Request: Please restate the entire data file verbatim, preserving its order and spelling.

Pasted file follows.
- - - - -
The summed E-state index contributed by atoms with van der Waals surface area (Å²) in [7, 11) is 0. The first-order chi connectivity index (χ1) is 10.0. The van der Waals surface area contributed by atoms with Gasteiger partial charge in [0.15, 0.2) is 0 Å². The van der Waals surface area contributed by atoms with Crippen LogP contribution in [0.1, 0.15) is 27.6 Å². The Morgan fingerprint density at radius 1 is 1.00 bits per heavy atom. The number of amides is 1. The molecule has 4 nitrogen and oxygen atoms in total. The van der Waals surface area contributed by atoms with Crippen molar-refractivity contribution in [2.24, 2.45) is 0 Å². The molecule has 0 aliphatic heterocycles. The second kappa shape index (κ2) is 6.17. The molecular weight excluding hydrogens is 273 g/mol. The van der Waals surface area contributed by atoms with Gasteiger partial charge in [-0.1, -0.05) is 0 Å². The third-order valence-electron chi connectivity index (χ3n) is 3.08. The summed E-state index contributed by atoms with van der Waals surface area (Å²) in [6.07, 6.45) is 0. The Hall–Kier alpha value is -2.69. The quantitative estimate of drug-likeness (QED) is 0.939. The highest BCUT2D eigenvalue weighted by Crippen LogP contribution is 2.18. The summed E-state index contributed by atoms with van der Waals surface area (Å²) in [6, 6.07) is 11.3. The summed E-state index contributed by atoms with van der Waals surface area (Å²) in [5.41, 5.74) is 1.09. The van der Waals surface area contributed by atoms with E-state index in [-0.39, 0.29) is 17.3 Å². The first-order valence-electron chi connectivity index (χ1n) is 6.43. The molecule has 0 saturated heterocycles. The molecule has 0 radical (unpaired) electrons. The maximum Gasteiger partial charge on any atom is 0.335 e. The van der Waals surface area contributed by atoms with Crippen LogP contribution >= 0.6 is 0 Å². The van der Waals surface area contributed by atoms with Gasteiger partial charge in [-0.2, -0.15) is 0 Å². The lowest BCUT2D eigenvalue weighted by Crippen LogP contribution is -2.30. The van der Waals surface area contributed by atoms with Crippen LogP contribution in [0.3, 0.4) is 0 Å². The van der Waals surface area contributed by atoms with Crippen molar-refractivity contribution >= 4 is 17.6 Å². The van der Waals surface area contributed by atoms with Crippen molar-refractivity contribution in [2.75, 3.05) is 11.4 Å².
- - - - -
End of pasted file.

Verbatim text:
The summed E-state index contributed by atoms with van der Waals surface area (Å²) in [7, 11) is 0. The first-order chi connectivity index (χ1) is 10.0. The van der Waals surface area contributed by atoms with Gasteiger partial charge in [0.15, 0.2) is 0 Å². The van der Waals surface area contributed by atoms with Crippen LogP contribution in [0.1, 0.15) is 27.6 Å². The Morgan fingerprint density at radius 1 is 1.00 bits per heavy atom. The number of amides is 1. The molecule has 4 nitrogen and oxygen atoms in total. The van der Waals surface area contributed by atoms with Crippen molar-refractivity contribution in [2.24, 2.45) is 0 Å². The molecule has 0 aliphatic heterocycles. The second kappa shape index (κ2) is 6.17. The molecular weight excluding hydrogens is 273 g/mol. The van der Waals surface area contributed by atoms with Gasteiger partial charge in [-0.1, -0.05) is 0 Å². The third-order valence-electron chi connectivity index (χ3n) is 3.08. The summed E-state index contributed by atoms with van der Waals surface area (Å²) in [6.07, 6.45) is 0. The Hall–Kier alpha value is -2.69. The quantitative estimate of drug-likeness (QED) is 0.939. The highest BCUT2D eigenvalue weighted by Crippen LogP contribution is 2.18. The summed E-state index contributed by atoms with van der Waals surface area (Å²) in [6, 6.07) is 11.3. The summed E-state index contributed by atoms with van der Waals surface area (Å²) in [5.41, 5.74) is 1.09. The van der Waals surface area contributed by atoms with E-state index in [-0.39, 0.29) is 17.3 Å². The first-order valence-electron chi connectivity index (χ1n) is 6.43. The molecule has 0 saturated heterocycles. The molecule has 0 radical (unpaired) electrons. The maximum Gasteiger partial charge on any atom is 0.335 e. The van der Waals surface area contributed by atoms with Crippen LogP contribution >= 0.6 is 0 Å². The van der Waals surface area contributed by atoms with Gasteiger partial charge in [-0.2, -0.15) is 0 Å². The lowest BCUT2D eigenvalue weighted by Crippen LogP contribution is -2.30. The van der Waals surface area contributed by atoms with Crippen LogP contribution in [0.3, 0.4) is 0 Å². The van der Waals surface area contributed by atoms with Crippen molar-refractivity contribution >= 4 is 17.6 Å². The van der Waals surface area contributed by atoms with Crippen molar-refractivity contribution in [2.75, 3.05) is 11.4 Å².